I have asked myself over and over in recent days what I can say that will bring comfort to the Suffolk community, and particularly our members of the Black community who are suffering in the wake of the barbaric and tragic killing of George Floyd. I’m not sure there is really anything I can say that can bring comfort or help ease that pain.

But I can tell you that I mourn with you. I know many of you are hurting, and I want you to know that I am supporting you. And our Suffolk community is supporting you.

In a meeting with members of the senior leadership team Tuesday, Joyya Smith, our vice president of Diversity, Access and Inclusion, reminded us of the real suffering that is happening, not only across the nation, but within our own community. Joyya asked us to pause and remember those who have lost their lives. She asked us to take a moment to acknowledge what has happened, and the pain it is causing others, including Suffolk students, faculty, and staff members. I would ask you please to do the same.

I also want you to know that across this community, people are coming together and asking what they can do and how they can help. As a community, we need to do all that we can to peacefully address systemic racism, violence, injustice, and inequity in our society – and then we need to do more. All across campus, we are seeing opportunities for voices to be heard on these issues.

  • This evening, (Thursday June 4), at 7 p.m., our student organization Unspoken Feelings will sponsor a virtual open mic night for Suffolk students. The program title is “Our Voices Will be Heard.” While the event was conceived for students, organizers say all are welcome.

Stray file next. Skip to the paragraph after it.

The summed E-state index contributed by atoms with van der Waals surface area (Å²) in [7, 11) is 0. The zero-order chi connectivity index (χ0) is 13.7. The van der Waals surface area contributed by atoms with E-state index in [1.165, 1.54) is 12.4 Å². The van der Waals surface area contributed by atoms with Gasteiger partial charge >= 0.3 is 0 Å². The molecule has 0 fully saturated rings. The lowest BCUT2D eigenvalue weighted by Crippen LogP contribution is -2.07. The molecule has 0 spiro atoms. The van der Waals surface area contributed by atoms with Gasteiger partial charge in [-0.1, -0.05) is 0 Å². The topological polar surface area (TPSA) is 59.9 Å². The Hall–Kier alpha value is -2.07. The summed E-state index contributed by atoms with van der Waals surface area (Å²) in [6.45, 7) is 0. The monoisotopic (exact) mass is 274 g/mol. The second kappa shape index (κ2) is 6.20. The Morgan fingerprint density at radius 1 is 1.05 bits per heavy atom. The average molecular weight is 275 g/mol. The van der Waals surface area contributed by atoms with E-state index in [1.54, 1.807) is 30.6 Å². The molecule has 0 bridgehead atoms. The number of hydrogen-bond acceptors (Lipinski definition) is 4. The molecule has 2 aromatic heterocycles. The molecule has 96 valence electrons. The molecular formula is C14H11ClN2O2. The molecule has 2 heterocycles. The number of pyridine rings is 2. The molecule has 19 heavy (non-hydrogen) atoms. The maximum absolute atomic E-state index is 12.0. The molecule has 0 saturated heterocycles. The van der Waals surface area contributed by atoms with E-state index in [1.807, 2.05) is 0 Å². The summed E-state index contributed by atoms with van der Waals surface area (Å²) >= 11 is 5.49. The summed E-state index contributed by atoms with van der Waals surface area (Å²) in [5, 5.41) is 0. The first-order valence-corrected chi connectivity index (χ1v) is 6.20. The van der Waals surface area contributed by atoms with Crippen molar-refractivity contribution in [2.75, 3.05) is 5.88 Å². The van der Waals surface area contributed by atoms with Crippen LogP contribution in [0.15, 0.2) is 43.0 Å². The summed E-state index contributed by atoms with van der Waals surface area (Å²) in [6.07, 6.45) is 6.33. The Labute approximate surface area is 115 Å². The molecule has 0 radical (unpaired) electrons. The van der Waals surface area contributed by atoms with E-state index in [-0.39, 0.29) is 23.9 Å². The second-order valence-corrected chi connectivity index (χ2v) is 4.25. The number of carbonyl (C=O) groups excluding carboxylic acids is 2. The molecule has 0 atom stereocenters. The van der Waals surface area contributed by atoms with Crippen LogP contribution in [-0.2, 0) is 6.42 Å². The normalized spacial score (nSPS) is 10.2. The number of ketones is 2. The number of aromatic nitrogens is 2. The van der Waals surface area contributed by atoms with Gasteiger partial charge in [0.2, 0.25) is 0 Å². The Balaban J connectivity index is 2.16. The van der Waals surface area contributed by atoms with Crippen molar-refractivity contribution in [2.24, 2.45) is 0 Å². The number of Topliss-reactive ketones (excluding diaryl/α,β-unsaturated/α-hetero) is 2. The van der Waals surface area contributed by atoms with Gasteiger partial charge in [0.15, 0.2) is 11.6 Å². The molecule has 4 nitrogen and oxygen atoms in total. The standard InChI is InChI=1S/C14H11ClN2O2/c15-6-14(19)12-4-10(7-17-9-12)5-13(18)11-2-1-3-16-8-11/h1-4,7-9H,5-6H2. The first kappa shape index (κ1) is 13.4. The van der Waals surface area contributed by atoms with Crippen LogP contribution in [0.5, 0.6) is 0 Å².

• Sharing Circle for faculty and staff to discuss the impact of racial trauma on the Suffolk community will be held virtually from noon to 1 p.m. tomorrow, (Friday, June 5).
  • Tomorrow evening, (Friday June 5), the Black Student Union, the Caribbean Student Network, and the Center for Student Diversity and Inclusion will host a virtual discussion on police brutality and violence targeted toward the Black community. Similarly, the event is primarily for student voices, but the organizers have invited all Suffolk community members to join.
  • A town hall discussion on racial injustices for the Law School community is planned for 6 p.m. Thursday, June 11. Members of the broader Suffolk community are also welcome and can email lawdeanofstudents@suffolk.edu for virtual meeting details.

Members of our community are also coming forward to suggest other ways in which we can respond. One idea is a virtual wall for community members to post messages of peace. Another is a virtual photo board, where community members could post activist photography, including of people demonstrating. There are opportunities for greater training and awareness for faculty and staff, and for speakers in the fall, and so much more. All over this University, we are hearing community members ask, “How can I help?” I don’t have all the answers, but I am proud that so many of us are asking this question, and together we will decide how to effectively respond, not just this week or next, but also next year and beyond in support of needed change. Doing so is central to our mission as an educational institution. We take very seriously our responsibility to promote positive change, and to address and combat inequity, institutional racism, and oppression – always peacefully and never through violence.

And as we continue to develop our collective answer to the question ‘How can I help,’ we mourn George Floyd and all who have unjustly lost their lives.

In sadness,


Marisa J. Kelly